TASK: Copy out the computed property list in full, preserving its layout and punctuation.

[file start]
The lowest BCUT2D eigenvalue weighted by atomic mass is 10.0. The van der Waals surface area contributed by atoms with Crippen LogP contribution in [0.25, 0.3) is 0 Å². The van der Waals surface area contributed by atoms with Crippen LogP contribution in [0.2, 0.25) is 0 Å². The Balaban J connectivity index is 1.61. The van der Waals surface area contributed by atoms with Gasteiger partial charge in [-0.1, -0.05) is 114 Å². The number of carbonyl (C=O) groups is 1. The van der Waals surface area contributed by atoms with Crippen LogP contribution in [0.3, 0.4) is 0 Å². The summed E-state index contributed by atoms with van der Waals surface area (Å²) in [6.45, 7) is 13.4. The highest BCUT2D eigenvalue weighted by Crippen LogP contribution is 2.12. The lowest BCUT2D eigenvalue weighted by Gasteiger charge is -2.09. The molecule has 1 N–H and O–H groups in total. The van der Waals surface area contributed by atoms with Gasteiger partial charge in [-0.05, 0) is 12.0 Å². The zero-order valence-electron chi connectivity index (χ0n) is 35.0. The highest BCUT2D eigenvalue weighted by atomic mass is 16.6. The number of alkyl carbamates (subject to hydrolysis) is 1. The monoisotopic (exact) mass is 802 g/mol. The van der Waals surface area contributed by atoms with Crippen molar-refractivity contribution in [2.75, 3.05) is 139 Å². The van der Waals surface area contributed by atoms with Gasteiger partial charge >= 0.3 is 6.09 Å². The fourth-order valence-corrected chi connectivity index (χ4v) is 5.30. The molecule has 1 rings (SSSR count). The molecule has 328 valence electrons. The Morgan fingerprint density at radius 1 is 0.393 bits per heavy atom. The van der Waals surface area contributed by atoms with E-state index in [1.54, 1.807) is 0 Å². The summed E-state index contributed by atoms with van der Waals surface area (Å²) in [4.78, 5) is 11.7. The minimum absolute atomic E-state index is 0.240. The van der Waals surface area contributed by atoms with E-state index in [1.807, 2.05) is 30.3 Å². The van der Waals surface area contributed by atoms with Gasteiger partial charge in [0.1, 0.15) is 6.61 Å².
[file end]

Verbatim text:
The lowest BCUT2D eigenvalue weighted by atomic mass is 10.0. The van der Waals surface area contributed by atoms with Crippen LogP contribution in [0.25, 0.3) is 0 Å². The van der Waals surface area contributed by atoms with Crippen LogP contribution in [0.2, 0.25) is 0 Å². The Balaban J connectivity index is 1.61. The van der Waals surface area contributed by atoms with Gasteiger partial charge in [-0.1, -0.05) is 114 Å². The number of carbonyl (C=O) groups is 1. The van der Waals surface area contributed by atoms with Crippen LogP contribution in [0.3, 0.4) is 0 Å². The summed E-state index contributed by atoms with van der Waals surface area (Å²) in [6.45, 7) is 13.4. The highest BCUT2D eigenvalue weighted by Crippen LogP contribution is 2.12. The lowest BCUT2D eigenvalue weighted by Gasteiger charge is -2.09. The molecule has 1 N–H and O–H groups in total. The van der Waals surface area contributed by atoms with Gasteiger partial charge in [-0.05, 0) is 12.0 Å². The zero-order valence-electron chi connectivity index (χ0n) is 35.0. The highest BCUT2D eigenvalue weighted by atomic mass is 16.6. The number of alkyl carbamates (subject to hydrolysis) is 1. The monoisotopic (exact) mass is 802 g/mol. The van der Waals surface area contributed by atoms with Crippen molar-refractivity contribution in [2.75, 3.05) is 139 Å². The van der Waals surface area contributed by atoms with Gasteiger partial charge >= 0.3 is 6.09 Å². The fourth-order valence-corrected chi connectivity index (χ4v) is 5.30. The molecule has 1 rings (SSSR count). The molecule has 328 valence electrons. The Morgan fingerprint density at radius 1 is 0.393 bits per heavy atom. The van der Waals surface area contributed by atoms with E-state index in [1.54, 1.807) is 0 Å². The summed E-state index contributed by atoms with van der Waals surface area (Å²) in [4.78, 5) is 11.7. The minimum absolute atomic E-state index is 0.240. The van der Waals surface area contributed by atoms with E-state index in [1.807, 2.05) is 30.3 Å². The van der Waals surface area contributed by atoms with Gasteiger partial charge in [0.1, 0.15) is 6.61 Å².